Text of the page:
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If you can get past its steep price, the massive-screened Motorola Droid Maxx is currently Verizon’s best Android smartphone.
The Motorola Droid 2 Global is a solid Android smartphone for globe-trotting executives looking for a BlackBerry alternative.
Motorola's incredibly capable MotoActv fitness device can tackle just about any fitness task--such as tracking workouts via GPS and connecting to headsets via Bluetooth--and it serves as a very tiny digital music player. Yet, if you're looking for a simple tool to measure daily activity and provide holistic advice on how to shed some pounds, this training tool isn't for you.
If $100 is the most you can spend, the Motorola Droid Mini will fit the bill, but splurging on the handsome Moto X pays dividends later.
Motorola’s lovely new Droid Razr HD is fast and thin, but its weak camera should make mobile shutterbugs wary.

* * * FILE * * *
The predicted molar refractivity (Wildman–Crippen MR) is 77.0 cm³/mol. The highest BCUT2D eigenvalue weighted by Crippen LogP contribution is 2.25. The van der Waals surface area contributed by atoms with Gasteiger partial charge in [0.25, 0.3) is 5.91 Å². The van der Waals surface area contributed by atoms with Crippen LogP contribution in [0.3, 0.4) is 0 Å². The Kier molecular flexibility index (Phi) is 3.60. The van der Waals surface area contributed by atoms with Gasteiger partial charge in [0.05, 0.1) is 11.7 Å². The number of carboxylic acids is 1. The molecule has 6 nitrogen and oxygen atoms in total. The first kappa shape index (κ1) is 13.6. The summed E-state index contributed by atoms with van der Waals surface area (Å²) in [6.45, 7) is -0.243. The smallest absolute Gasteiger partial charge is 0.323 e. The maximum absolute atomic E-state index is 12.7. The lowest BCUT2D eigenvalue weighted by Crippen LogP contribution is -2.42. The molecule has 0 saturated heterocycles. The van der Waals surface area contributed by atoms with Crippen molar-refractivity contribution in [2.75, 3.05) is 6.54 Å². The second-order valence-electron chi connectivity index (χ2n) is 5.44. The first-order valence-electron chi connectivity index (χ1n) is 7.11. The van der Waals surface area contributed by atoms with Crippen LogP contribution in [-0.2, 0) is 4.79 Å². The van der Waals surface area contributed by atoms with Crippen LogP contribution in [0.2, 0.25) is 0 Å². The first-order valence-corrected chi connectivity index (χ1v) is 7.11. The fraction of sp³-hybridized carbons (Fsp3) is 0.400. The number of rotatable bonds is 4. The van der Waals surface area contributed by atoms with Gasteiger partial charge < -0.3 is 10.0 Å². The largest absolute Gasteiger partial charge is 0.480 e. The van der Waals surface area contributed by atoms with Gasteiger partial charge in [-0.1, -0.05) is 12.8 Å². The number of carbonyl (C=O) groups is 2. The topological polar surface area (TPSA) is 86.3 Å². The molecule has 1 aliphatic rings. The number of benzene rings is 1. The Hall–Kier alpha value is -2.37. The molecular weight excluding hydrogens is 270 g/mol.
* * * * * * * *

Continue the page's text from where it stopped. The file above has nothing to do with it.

The Securus eZoom tracking and safetly locator's hardware is quite good, but expensive operation costs and buggy software tarnishes its recommendation.
Unless you want the thinnest smartphone on the block, the more powerful HTC One and Droid Maxx are better buys.
Although thin and light, with fast 4G LTE speeds, the Motorola Droid Xyboard 8.2 is impossible for us to recommend at its current price.
The Motorola Moto E is unquestionably cheap and has a set of specs that makes it more than capable of handling your basic everyday tasks. Its price, however, isn't much lower than the Moto G, which has a better camera, more powerful processor, improved screen and longer battery life. Unless you're shopping on a very tight budget, the Moto G is still the best value phone around.
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For Verizon customers who crave physical keyboards, the Motorola Droid 3 offers an excellent one, but the rest of the Android smartphone's improvements fail to impress.